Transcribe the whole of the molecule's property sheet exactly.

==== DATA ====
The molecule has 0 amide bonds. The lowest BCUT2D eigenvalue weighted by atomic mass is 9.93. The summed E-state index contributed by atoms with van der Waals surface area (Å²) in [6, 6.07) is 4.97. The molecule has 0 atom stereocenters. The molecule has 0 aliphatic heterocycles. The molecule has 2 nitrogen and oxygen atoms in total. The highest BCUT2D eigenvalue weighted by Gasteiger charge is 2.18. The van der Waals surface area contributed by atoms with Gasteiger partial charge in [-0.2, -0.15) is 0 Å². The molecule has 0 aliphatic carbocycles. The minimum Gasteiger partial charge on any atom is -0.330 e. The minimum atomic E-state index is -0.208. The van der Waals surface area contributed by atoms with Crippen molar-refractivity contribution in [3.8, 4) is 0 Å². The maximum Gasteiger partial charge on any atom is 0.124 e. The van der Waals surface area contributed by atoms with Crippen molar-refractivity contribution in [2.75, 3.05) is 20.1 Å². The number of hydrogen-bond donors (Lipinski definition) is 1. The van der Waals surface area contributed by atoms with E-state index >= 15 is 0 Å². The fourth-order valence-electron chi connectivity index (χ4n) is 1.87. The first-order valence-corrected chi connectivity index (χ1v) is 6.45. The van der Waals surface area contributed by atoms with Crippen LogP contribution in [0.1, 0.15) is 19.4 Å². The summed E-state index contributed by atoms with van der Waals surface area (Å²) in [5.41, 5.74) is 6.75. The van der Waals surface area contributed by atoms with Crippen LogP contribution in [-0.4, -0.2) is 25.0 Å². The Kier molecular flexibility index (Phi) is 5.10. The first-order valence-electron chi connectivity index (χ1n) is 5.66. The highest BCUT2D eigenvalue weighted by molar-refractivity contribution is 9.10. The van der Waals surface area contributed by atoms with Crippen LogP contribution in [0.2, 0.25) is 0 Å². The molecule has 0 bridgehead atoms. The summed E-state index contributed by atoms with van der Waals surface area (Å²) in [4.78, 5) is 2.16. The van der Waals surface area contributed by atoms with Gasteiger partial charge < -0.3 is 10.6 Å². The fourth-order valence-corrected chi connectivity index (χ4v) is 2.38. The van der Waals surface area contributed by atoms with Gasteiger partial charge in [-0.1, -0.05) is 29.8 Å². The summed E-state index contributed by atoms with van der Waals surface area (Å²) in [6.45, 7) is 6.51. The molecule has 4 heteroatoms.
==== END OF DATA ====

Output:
The molecule has 0 amide bonds. The lowest BCUT2D eigenvalue weighted by atomic mass is 9.93. The summed E-state index contributed by atoms with van der Waals surface area (Å²) in [6, 6.07) is 4.97. The molecule has 0 atom stereocenters. The molecule has 0 aliphatic heterocycles. The molecule has 2 nitrogen and oxygen atoms in total. The highest BCUT2D eigenvalue weighted by Gasteiger charge is 2.18. The van der Waals surface area contributed by atoms with Gasteiger partial charge in [-0.2, -0.15) is 0 Å². The molecule has 0 aliphatic carbocycles. The minimum Gasteiger partial charge on any atom is -0.330 e. The minimum atomic E-state index is -0.208. The van der Waals surface area contributed by atoms with Crippen molar-refractivity contribution in [3.8, 4) is 0 Å². The maximum Gasteiger partial charge on any atom is 0.124 e. The van der Waals surface area contributed by atoms with Crippen molar-refractivity contribution in [2.75, 3.05) is 20.1 Å². The number of hydrogen-bond donors (Lipinski definition) is 1. The van der Waals surface area contributed by atoms with E-state index >= 15 is 0 Å². The fourth-order valence-electron chi connectivity index (χ4n) is 1.87. The first-order valence-corrected chi connectivity index (χ1v) is 6.45. The van der Waals surface area contributed by atoms with Crippen LogP contribution in [0.1, 0.15) is 19.4 Å². The summed E-state index contributed by atoms with van der Waals surface area (Å²) in [5.41, 5.74) is 6.75. The van der Waals surface area contributed by atoms with Crippen LogP contribution in [-0.4, -0.2) is 25.0 Å². The Kier molecular flexibility index (Phi) is 5.10. The first-order valence-electron chi connectivity index (χ1n) is 5.66. The highest BCUT2D eigenvalue weighted by molar-refractivity contribution is 9.10. The van der Waals surface area contributed by atoms with Crippen LogP contribution in [0.2, 0.25) is 0 Å². The molecule has 0 bridgehead atoms. The summed E-state index contributed by atoms with van der Waals surface area (Å²) in [4.78, 5) is 2.16. The van der Waals surface area contributed by atoms with Gasteiger partial charge < -0.3 is 10.6 Å². The fourth-order valence-corrected chi connectivity index (χ4v) is 2.38. The van der Waals surface area contributed by atoms with Gasteiger partial charge in [-0.1, -0.05) is 29.8 Å². The summed E-state index contributed by atoms with van der Waals surface area (Å²) in [6.45, 7) is 6.51. The molecule has 4 heteroatoms.